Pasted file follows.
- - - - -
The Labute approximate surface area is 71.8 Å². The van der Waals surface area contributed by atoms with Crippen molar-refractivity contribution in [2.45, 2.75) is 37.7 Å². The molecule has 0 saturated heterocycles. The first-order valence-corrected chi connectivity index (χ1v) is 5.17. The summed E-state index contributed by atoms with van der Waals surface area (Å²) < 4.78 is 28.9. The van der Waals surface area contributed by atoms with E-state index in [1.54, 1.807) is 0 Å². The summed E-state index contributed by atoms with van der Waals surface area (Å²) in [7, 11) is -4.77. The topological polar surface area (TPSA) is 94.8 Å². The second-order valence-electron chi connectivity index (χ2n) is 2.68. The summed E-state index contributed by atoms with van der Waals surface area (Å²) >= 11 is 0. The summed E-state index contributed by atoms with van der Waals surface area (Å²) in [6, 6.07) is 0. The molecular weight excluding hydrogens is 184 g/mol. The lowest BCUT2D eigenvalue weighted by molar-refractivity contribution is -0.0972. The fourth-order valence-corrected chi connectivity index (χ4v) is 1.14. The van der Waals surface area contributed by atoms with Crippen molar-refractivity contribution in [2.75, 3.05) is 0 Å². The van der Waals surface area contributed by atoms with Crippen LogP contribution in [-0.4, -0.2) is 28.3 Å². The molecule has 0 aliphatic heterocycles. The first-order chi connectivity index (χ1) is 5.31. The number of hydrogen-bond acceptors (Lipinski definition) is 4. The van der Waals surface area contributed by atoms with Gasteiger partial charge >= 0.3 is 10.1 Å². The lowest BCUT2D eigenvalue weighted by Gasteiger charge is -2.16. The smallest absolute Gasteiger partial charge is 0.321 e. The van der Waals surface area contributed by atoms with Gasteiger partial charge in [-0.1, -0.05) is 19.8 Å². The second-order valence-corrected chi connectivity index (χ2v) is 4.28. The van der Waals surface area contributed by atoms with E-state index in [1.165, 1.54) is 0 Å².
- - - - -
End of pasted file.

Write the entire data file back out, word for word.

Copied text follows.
The Labute approximate surface area is 71.8 Å². The van der Waals surface area contributed by atoms with Crippen molar-refractivity contribution in [2.45, 2.75) is 37.7 Å². The molecule has 0 saturated heterocycles. The first-order valence-corrected chi connectivity index (χ1v) is 5.17. The summed E-state index contributed by atoms with van der Waals surface area (Å²) < 4.78 is 28.9. The van der Waals surface area contributed by atoms with E-state index in [1.54, 1.807) is 0 Å². The summed E-state index contributed by atoms with van der Waals surface area (Å²) in [7, 11) is -4.77. The topological polar surface area (TPSA) is 94.8 Å². The second-order valence-electron chi connectivity index (χ2n) is 2.68. The summed E-state index contributed by atoms with van der Waals surface area (Å²) >= 11 is 0. The summed E-state index contributed by atoms with van der Waals surface area (Å²) in [6, 6.07) is 0. The molecular weight excluding hydrogens is 184 g/mol. The lowest BCUT2D eigenvalue weighted by molar-refractivity contribution is -0.0972. The fourth-order valence-corrected chi connectivity index (χ4v) is 1.14. The van der Waals surface area contributed by atoms with Crippen molar-refractivity contribution in [2.75, 3.05) is 0 Å². The van der Waals surface area contributed by atoms with Crippen LogP contribution in [-0.4, -0.2) is 28.3 Å². The molecule has 0 aliphatic heterocycles. The first-order chi connectivity index (χ1) is 5.31. The number of hydrogen-bond acceptors (Lipinski definition) is 4. The van der Waals surface area contributed by atoms with Gasteiger partial charge >= 0.3 is 10.1 Å². The lowest BCUT2D eigenvalue weighted by Gasteiger charge is -2.16. The smallest absolute Gasteiger partial charge is 0.321 e. The van der Waals surface area contributed by atoms with Gasteiger partial charge in [-0.1, -0.05) is 19.8 Å². The second-order valence-corrected chi connectivity index (χ2v) is 4.28. The van der Waals surface area contributed by atoms with E-state index in [1.165, 1.54) is 0 Å².